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17 Psychological Facts About Beauty That’ll Surprise You

There’s a famous saying that goes: “Beauty is in the eye of the beholder.” However, there’s way more to beauty than meets the eye. These psychological facts about beauty might change your perspective and enlighten you on how the human brain works. 

Beauty has always been an integral part of life, from beauty pageants and Hollywood starlets to runways and magazine covers. It is something that can impact the way one experiences life on Earth – but why should it have such a profound effect on our existence? 

Simply put, beautiful things make us happy – they move and inspire us. Looking beyond the surface allows us to find beauty in things we can’t even see. That said, these intriguing facts might give you a greater depth of understanding that’s needed to feel beauty beyond the physical. 

Before jumping in, you might also enjoy these interesting facts about human behavior. Without further adieu, here are some epic psychological facts about beauty. 

female-smiling-into-a-hand-mirror

Photo by Andrea Piacquadio from Pexels

17 Psychological Facts About Beauty

Did you know that physical attractiveness is linked to better health? Yip, beauty is not just skin deep, and evidence suggests it may decrease one’s susceptibility to disease, parasites, and other illnesses. 

Well, there are plenty more surprises coming your way – let’s get started. 

1. The Halo Effect Is a Cognitive Bias That Effects Our Assumptions of Someone Based On Their Appearance 

Also known as “pretty privilege” in today’s modern society, the halo effect is a type of cognitive bias that affects the impression and assumption we make of someone based on their looks. 

People who are more attractive than the average Joe often receive preferential treatment in private and public spaces. They are treated with more kindness and respect – for example, being helped first before others or allowed to skip lines. 

Attractive people are paid more, given more opportunities, and receive special treatment. In fact, unattractive individuals are more readily blamed for crime compared to attractive ones (Ted Bundy is the perfect example of this). 

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2. You Actually Do Look Better in the Mirror Than in Photographs

Great news everyone! You actually do look better in person than in photographs. So, don’t allow that embarrassing picture you were tagged in five years ago to have a hold on you anymore.

The reason you think you look less attractive is that the proximity of your face to the camera causes the lens to distort certain features. It can make some aspects of your face look more prominent than they are in real life. You’ll notice this, especially when you’re trying to take a selfie on your smartphone – the lenses of almost all front cameras tend to be an ultra-wide angle.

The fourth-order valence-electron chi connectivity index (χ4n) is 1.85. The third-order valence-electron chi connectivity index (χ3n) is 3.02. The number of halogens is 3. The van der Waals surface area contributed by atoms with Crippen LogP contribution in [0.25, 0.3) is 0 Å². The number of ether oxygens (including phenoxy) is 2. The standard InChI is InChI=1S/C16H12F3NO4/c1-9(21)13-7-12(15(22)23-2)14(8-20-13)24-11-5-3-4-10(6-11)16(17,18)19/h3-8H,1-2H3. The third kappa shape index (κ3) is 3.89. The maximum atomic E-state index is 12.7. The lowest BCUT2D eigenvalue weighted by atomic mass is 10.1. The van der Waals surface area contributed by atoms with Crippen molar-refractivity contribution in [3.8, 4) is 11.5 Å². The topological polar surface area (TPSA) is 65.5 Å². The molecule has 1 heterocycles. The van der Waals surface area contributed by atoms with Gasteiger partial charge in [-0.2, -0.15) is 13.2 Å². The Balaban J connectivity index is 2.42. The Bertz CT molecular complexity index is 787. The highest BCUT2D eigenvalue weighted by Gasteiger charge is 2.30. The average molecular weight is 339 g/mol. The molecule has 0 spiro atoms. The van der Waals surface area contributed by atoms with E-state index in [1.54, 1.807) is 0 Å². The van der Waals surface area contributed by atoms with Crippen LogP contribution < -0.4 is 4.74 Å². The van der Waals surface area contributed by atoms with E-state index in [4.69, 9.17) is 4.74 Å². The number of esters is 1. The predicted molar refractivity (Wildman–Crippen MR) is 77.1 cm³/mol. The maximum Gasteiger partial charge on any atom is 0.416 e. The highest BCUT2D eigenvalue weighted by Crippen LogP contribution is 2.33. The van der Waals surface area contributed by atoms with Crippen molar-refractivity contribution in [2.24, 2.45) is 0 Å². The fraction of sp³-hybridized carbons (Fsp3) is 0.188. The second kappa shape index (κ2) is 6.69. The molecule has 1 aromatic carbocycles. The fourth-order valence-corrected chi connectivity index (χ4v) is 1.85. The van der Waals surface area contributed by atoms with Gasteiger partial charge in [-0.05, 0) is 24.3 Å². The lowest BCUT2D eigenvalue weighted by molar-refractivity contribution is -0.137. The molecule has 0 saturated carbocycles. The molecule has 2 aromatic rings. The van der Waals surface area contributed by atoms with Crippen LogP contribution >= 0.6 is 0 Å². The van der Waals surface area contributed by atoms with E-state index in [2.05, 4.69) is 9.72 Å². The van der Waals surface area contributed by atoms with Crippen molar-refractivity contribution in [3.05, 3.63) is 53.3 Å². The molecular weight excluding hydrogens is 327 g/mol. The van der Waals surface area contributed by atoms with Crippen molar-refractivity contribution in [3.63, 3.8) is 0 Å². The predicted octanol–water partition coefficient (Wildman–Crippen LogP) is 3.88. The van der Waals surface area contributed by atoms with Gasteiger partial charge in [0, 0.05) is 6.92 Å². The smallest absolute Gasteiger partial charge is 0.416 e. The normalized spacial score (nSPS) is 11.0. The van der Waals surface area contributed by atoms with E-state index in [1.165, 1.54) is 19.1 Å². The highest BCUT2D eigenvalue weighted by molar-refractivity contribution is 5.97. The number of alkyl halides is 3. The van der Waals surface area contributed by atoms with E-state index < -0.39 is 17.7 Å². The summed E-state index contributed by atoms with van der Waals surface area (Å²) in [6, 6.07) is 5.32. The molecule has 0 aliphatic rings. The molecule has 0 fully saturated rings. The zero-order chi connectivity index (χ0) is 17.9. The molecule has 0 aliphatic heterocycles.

The psychological effect of this is increased insecurities and anxieties among the general society as we rely more and more on our phones. This distorted self-image is even further worsened by what we see on social media, which are likely littered, photoshopped, and touched-up versions of others. 

Read Next: Facts about anxiety

woman-looking-in-mirror psychological facts about beauty

Photo by Miriam Alonso from Pexels 

3. Scientists Use Maths to Determine Someone’s Level of Attractiveness

This is known as the Golden Ratio, written by ancient Greek philosophers to determine if something was beautiful. They literally saw beauty as a mathematical principle to work out the proportion, symmetry, and size to conclude one’s level of attractiveness. 

Interestingly, scientists used the Golden Ratio just recently to determine that Jodie Comer is the most beautiful woman in the world, with 94.52% accurate facial features. 

It essentially outlines what the proportion of a face should be and how they harmonize with each other. For example, the length of facial structures and the nose or chin size in relation to other areas. 

Read Next: Interesting facts about ancient Greece

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Photo by Pixabay from Pexels 

4. Beauty Standards Are Ever-Evolving Throughout the Centuries

Like fashion and design, beauty standards are constantly evolving over the centuries. These changes occur as a reflection of its current society and era. Clear faces, bright eyes, and tinted lips, for example, were praised during the Victorian era, whereas humped noses were a sign of aristocracy in ancient Rome

Different countries and cultures also have their own set of beauty standards that heavily impact the way people view themselves and others. For example, having fair skin is glorified in India and many East Asian countries. So, the majority of their makeup and skin products are geared towards skin lightening. 

You might enjoy reading my article on psychology facts about life.

portrait-of-beautiful-woman

Photo by Pixabay from Pexels 

5. The Left Side of the Face Is Prettier

No human face is perfectly symmetrical and identical. However, a study by Wake Forest University in 2012 found that the left side “exhibits a greater intensity of emotion, which observers find more aesthetically pleasing.” So, next time you pose for a picture, try to show your left side more (wink). 

You might enjoy my article on psychological facts about humans.

6. Beautiful People Are Happier

It’s all about your self-confidence, really. It goes hand-in-hand with happiness, and if you’re more confident in your appearance, that can lead to a warmer and more open personality

One study concluded that high-school students who were considered good-looking in their yearbook photos had experienced greater well-being later in life. In general, more people are drawn to you when you’re stunning. This means that attractive individuals will have an easier time making friends and will be less likely to deal with getting bullied. 

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Photo by Monstera Production from Pexels